The Chelyabinsk region, about the size of Indiana, was off-limits to “foreigners” during the USSR-era because of its nuclear reactors and scientific research communities. Since 1993, however, Garrels has been regularly visiting there, making friends and reporting stories. Two of the best chapters, “The Taxi Driver” and “The Forensic Expert,” are like nonfictional short stories, wherein we become familiar with the long arcs of the protagonists’ tumultuous lives. In 1989, Alexander Vlasov, the forensic expert, investigated a series of mine shafts within which were hidden the decades-old corpses of thousands of murdered Soviet citizens; the KGB hastily shut down the investigation. After the fall of the Soviet Union, Vlasov used his now unrecompensed forensic skills to go into the new, suddenly lucrative funeral business. Meanwhile, Kolya, the taxi driver, a born-again former convict and drug addict, played not quite as important a role in Garrels’s reporting as her driver and friend Amer did in Baghdad, but he shared his connections with her up and down Chelyabinsk’s economic and criminal ladder.
While ever fascinated by her subjects, the steady accumulation of anxiously paranoid or glibly ignorant testimony from educated Russians seems to have daunted the spirited Garrels: “A young journalist who covers the security services for an influential online news outlet … would like to see the government force all Muslims to observe their religion through one Kremlin-controlled authority. An Orthodox believer, she says, ‘I am against this excessive tolerance, that we need to respect other religions.’”
On the other hand, the heroes who won’t back down and continue to try to reform the region’s lawlessness, intolerance, and corruption start to seem, after Garrels shows us what they’re up against, fool-hardy: “ ‘Why do you take these risks?’ I ask her, my eternal question to those who challenge the system. ‘Someone has to.’ … She repeats an idea I hear so often, that Russia lost its best and brightest in the wars and purges: ‘I begin to think we are genetically flawed when I see how we so easily fall into a slave mentality.’”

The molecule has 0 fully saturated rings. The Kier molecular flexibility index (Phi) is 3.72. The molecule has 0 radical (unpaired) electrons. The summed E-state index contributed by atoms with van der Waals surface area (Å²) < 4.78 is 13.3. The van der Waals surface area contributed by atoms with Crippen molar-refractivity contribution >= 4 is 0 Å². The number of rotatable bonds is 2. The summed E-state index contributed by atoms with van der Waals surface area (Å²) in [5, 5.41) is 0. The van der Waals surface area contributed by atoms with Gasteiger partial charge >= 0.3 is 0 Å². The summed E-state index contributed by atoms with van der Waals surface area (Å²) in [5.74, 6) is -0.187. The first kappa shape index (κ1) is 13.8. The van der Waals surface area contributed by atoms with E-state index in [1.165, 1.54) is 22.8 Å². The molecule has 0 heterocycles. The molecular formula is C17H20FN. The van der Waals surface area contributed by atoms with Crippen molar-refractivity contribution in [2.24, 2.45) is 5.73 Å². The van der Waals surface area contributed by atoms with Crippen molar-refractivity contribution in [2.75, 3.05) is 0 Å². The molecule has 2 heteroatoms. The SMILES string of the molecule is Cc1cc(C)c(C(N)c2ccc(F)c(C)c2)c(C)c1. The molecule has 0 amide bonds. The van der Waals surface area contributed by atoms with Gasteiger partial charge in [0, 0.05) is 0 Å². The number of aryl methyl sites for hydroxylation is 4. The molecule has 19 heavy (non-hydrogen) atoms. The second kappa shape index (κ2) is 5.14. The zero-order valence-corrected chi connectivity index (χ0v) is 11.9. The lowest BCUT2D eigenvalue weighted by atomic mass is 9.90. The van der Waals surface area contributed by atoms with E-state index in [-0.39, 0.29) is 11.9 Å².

Garrels doesn’t blame this idealistic independent journalist for considering giving it all up: “She has gathered material on Chelyabinsk units that have secretly been sent to Ukraine, but new, increasingly punitive laws against ‘extremism’ hang over her. She grows weary of taking risks with less and less support from those around her. She thinks about leaving the country.” Garrels’s own brave “journey into the real Russia” finally offers only the wish, not the evidence, that Mother Russia will get well soon.
Lest we be dumbfounded by ordinary Russians’ support of Putin, we Americans should remind ourselves we have plenty of our own admirers of political bullying, war-mongering, and xenophobia. I would only like to suggest that the noted Putin-fan Donald Trump pull up stakes here and relocate to Chelyabinsk, where he could find out what it means to live with federal indifference to the epic pollution and, as a businessperson, encounter irregularly scheduled shake-downs by police and government officials.
Bob Blaisdell is the editor of "Essays on Civil Disobedience" (Dover, forthcoming).